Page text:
Friday, August 8, 2008

Tattoo You: Lines to Be Buried In



Talk about commitment to a line.

This proverb from William Blake's "The Marriage of Heaven and Hell" -- and other excellent poetry tattoos -- can be found here.

For a long time while I was in college, I seriously considered getting the last line of "Fern Hill" tattooed around my ankle. I could see a flowing script (something like Cezanne, only looser) circling the bones: Time held me green and dying, though I sang in my chains like the sea. Coooooool.

But I kept thinking about Johnny Depp, and his painful laser copyediting of his "Winona Forever" tattoo, which now reads "Wino Forever." More, I thought of one of my best friends, who in college deliberated for weeks over a tattoo before choosing a lovely, meaningful symbol -- the alchemic sign for "essence" -- only to have someone tell her (once it was inked permanently onto her back) that it looked like a swastika.

Moreover, it seemed to me that the Thomas line might be great around my ankle at 22, but by the time I was 65 might seem a little grim -- a daily reminder not to sing, but that death was growing closer by the day and that I would meet it would a sagging, stretchy-tattooed ankle.

Thus far, I remain uninked. But now and then I still think about getting one.

What line would you want to be buried with, if you were in the market for a tattoo? Keep in mind: whatever you pick, that's what Charon's going to read when you ask to cross the river. (Probably best to avoid ethnic jokes.)

While I think Peter Trachtenberg's book Seven Tattoos is an incredible piece of work (one I'd highly recommend -- even if you're not going under the needle -- for the way it examines the intersection of ritual, grief, and desire), it's not my favorite piece of tattoo writing. That's still Robert Hayden's masterful poem, below. Is it about a circus freak? Yes. Self-creation? Yes. Otherness and solitude? Yes. Being black in a racist, blancocentric America? Yes. Trying to fix your flaws in order to be loved? Yes.

It's so many things at once. I think it's a masterful use of line, too: the thinness of the poem, the way it winds downwards, the short lines, suggest to me the way ink might move over skin -- hesitantly, jerkily, as though every movement hurts.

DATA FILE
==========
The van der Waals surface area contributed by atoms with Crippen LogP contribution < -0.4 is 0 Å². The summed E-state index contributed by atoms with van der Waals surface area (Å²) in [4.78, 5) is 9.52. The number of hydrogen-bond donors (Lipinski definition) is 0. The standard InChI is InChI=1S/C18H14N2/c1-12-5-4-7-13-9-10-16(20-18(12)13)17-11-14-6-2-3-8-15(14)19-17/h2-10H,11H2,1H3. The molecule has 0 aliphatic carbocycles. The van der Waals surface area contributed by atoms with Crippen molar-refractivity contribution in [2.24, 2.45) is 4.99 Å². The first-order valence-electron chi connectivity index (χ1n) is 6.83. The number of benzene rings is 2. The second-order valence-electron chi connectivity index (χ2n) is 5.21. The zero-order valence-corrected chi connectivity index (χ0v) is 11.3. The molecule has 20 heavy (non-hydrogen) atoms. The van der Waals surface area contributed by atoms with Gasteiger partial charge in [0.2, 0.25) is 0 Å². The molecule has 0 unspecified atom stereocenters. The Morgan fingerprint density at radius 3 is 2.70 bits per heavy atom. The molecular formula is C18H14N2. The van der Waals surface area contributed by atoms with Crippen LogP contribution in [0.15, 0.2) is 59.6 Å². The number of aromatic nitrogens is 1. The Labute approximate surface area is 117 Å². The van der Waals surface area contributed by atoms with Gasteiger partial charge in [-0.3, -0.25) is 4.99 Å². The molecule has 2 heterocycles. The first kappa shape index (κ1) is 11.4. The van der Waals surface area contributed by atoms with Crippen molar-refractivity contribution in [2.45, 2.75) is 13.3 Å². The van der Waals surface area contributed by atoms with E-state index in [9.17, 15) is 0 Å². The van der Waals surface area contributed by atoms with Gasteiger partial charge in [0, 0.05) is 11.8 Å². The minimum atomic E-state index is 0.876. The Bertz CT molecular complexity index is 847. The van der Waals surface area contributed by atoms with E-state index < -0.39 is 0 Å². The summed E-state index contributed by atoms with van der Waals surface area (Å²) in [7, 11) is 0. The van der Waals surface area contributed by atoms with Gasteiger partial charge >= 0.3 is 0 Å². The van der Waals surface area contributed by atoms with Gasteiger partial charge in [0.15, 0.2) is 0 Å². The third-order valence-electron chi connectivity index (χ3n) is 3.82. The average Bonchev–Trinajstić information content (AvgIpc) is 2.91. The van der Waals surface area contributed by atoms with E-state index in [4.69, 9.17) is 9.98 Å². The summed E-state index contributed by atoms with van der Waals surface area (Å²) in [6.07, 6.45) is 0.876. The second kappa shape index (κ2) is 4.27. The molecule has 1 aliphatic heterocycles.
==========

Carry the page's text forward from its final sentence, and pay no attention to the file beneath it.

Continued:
The Tattooed Man

I gaze at you,
longing longing,
as from a gilt
and scarlet cage;
silent, speak
your name, cry--
Love me.
To touch you, once
to hold you close--
My jungle arms,
their prized chimeras,
appall. You fear
the birds-of-paradise
perched on my thighs.

Oh to break through,
to free myself--
lifer in The Hole--
from servitude
I willed. Or was
it evil circumstance
that drove me to seek
in strangeness strange
abiding-place?
Born alien,
homeless everywhere,
did I, then, choose
bizarrity,
having no other choice?

Hundreds have paid
to gawk at me--
grotesque outside whose
unnaturalness
assures them they
are natural, they indeed
belong.
But you but you,
for whom I would
endure caustic acids,
keenest knives--
you look at me with pain,
avert your face,
love's own,
ineffable and pure
and not for gargoyle
kisses such as mine.

Da Vinci's Last Supper--
a masterpiece
in jewel colors
on my breast
(I clenched my teeth in pain;
all art is pain
suffered and outlives);
gryphons, naked Adam
embracing naked Eve,
a gaeity of imps
in cinnabar;
the Black Widow
peering from the web
she spun, belly to groin--
These that were my pride
repel the union of
your flesh with mine.

I yearn I yearn.
And if I dared
the agonies
of metamorphosis,
would I not find
you altered then?
I do not want
you other than you are.
And I--I cannot
(will not?) change.
It is too late
for any change
but death.
I am I.

4 comments:

Dave said...

i'd go down with "Do I dare disturb the universe?"

if I were the boatman/st. peter, no one who had that Joyce Kilmer tree poem on their person would be allowed across the river.

M. C. Allan said...

Who would ever tattoo that one on themselves -- unless their skin was actually bark?

Erin said...

I nearly got a Blake tattoo (the sunny eye he used as his signature) while in grad school.
But then I came to my senses and realized I'd already collected enough scars from that experience.
Good times!

M. C. Allan said...

Blake seems a trustworthy writer to leave on your skin permanently. A popular one, too -- there seemed to be a lot of Blake bits at this tatt site! What would be great is if you could have one of his whole color plates done across your back. I would have to be knocked out first and then revived with doses of Rosie Perez reading "The Sick Rose" :)

thanks for stopping by, Erin!! Nice to "see" you.